The amount of data being produced worldwide is unprecedented. The Global Datasphere, estimated to have been 33 ZB in 2018, is expected to grow to 175 ZB by 2025. This has sparked a search for an alternative to traditional data storage that can go beyond its limitations and address the negative environmental effects of resource-intensive data centers.
Researchers have now developed a new “biological camera” that encodes and stores data using living cells and their innate biological processes. The work was led by Poh Chueh Loo, associate professor in the College of Design and Engineering at the National University of Singapore and the NUS Synthetic Biology for Clinical and Technological Innovation (SynCTI).
The accomplishment represents a significant advance in encoding and storing images directly within DNA, creating a new model for information storage similar to a digital camera.
215,000 Terabytes of Data
Using DNA to store other kinds of information, like pictures and videos, has only recently attracted interest. DNA has a remarkable capacity for storing information, is stable, and has been a useful information storage medium for a very long time.
“We are facing an impending data overload. DNA, the key biomaterial of every living thing on Earth, stores genetic information that encodes for an array of proteins responsible for various life functions. To put it into perspective, a single gram of DNA can hold over 215,000 terabytes of data, equivalent to storing 45 million DVDs combined,”
DNA is also simple to manipulate with current molecular biology tools, can be stored in a variety of forms at room temperature, and is so resilient that it can last for centuries.
BacCam Living Camera
Despite its enormous potential, most current DNA storage research focuses on creating DNA strands outside of cells. This process is costly and depends on sophisticated equipment that is also prone to error.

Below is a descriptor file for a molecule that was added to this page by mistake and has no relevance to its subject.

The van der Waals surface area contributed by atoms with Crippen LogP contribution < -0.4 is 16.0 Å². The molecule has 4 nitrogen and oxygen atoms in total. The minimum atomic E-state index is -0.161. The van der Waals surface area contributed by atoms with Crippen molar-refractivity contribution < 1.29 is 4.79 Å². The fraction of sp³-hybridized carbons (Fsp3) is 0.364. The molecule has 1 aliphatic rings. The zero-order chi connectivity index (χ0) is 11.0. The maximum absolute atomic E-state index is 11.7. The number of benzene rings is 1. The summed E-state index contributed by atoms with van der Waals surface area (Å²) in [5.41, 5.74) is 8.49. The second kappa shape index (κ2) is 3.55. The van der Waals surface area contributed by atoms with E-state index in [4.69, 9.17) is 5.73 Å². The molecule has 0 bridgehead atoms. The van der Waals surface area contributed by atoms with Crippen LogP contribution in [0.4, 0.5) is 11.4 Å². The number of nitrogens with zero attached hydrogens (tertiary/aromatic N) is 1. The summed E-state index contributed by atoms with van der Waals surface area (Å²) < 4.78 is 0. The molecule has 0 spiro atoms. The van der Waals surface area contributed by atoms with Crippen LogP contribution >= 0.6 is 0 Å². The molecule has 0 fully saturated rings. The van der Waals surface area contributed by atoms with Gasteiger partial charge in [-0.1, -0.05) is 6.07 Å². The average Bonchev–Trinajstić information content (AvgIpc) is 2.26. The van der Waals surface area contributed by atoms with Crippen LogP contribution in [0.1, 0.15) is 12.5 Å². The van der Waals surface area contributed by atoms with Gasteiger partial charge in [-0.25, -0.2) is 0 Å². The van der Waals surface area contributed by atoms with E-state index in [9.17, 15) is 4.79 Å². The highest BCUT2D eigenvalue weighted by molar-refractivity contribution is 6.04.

To circumvent this limitation, Poh and his team turned to live cells, which contain an abundance of DNA that can serve as a “data bank” and eliminate the need to synthesize genetic material externally.
The team created “BacCam,” a novel system that combines biological and digital techniques to simulate the functions of a digital camera with biological components.
“Imagine the DNA within a cell as an undeveloped photographic film. Using optogenetics — a technique that controls the activity of cells with light akin to the shutter mechanism of a camera — we managed to capture ‘images’ by imprinting light signals onto the DNA ‘film,”
Simple Scalable System
The researchers then used barcoding techniques similar to photo labelling to mark the captured images for unique identification.
The stored images were arranged, sorted, and rebuilt using machine learning algorithms. These processes make up the biological camera, which mimics a digital camera’s data collection, archival, and retrieval functions.
The study demonstrates the camera’s capacity to record and store multiple images simultaneously while utilizing various light colours. More importantly, the team’s inventive system is simple to replicate and scalable compared to earlier DNA data storage approaches.
“As we push the boundaries of DNA data storage, there is an increasing interest in bridging the interface between biological and digital systems,”
The technique marks a significant advancement in the fusion of biological systems and digital technology. The NUS researchers have developed the first “living digital camera,” which provides a practical and affordable method for storing DNA data.
This device makes use of optogenetic circuits and DNA to create the camera’s first “living” aspect. In addition to investigating additional uses for DNA data storage, the work repurposes current data-capture technologies into a biological framework.
Reference: Lim, C.K., Yeoh, J.W., Kunartama, A.A. et al. A biological camera that captures and stores images directly into DNA. Nat Commun 14, 3921 (2023).